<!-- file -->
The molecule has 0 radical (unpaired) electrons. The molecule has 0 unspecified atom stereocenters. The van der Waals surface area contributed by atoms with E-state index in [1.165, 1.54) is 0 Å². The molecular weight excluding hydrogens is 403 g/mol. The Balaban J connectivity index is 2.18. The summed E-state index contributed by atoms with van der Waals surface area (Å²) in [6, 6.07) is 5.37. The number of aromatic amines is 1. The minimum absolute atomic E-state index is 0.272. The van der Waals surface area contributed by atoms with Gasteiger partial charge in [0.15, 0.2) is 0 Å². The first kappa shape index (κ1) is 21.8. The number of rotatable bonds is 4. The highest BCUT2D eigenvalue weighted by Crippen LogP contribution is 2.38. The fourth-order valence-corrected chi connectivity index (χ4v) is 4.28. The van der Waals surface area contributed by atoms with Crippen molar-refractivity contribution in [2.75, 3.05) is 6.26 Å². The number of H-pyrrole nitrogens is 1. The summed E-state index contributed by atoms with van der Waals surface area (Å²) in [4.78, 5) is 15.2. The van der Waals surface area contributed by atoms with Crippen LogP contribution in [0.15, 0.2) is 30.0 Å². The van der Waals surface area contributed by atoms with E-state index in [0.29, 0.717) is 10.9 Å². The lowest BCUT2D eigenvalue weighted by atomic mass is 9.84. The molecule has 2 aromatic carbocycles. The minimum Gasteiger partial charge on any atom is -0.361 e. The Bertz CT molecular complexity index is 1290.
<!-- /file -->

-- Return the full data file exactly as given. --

The molecule has 0 radical (unpaired) electrons. The molecule has 0 unspecified atom stereocenters. The van der Waals surface area contributed by atoms with E-state index in [1.165, 1.54) is 0 Å². The molecular weight excluding hydrogens is 403 g/mol. The Balaban J connectivity index is 2.18. The summed E-state index contributed by atoms with van der Waals surface area (Å²) in [6, 6.07) is 5.37. The number of aromatic amines is 1. The minimum absolute atomic E-state index is 0.272. The van der Waals surface area contributed by atoms with Gasteiger partial charge in [0.15, 0.2) is 0 Å². The first kappa shape index (κ1) is 21.8. The number of rotatable bonds is 4. The highest BCUT2D eigenvalue weighted by Crippen LogP contribution is 2.38. The fourth-order valence-corrected chi connectivity index (χ4v) is 4.28. The van der Waals surface area contributed by atoms with Crippen molar-refractivity contribution in [2.75, 3.05) is 6.26 Å². The number of H-pyrrole nitrogens is 1. The summed E-state index contributed by atoms with van der Waals surface area (Å²) in [4.78, 5) is 15.2. The van der Waals surface area contributed by atoms with Crippen LogP contribution in [0.15, 0.2) is 30.0 Å². The van der Waals surface area contributed by atoms with E-state index in [0.29, 0.717) is 10.9 Å². The lowest BCUT2D eigenvalue weighted by atomic mass is 9.84. The molecule has 2 aromatic carbocycles. The minimum Gasteiger partial charge on any atom is -0.361 e. The Bertz CT molecular complexity index is 1290.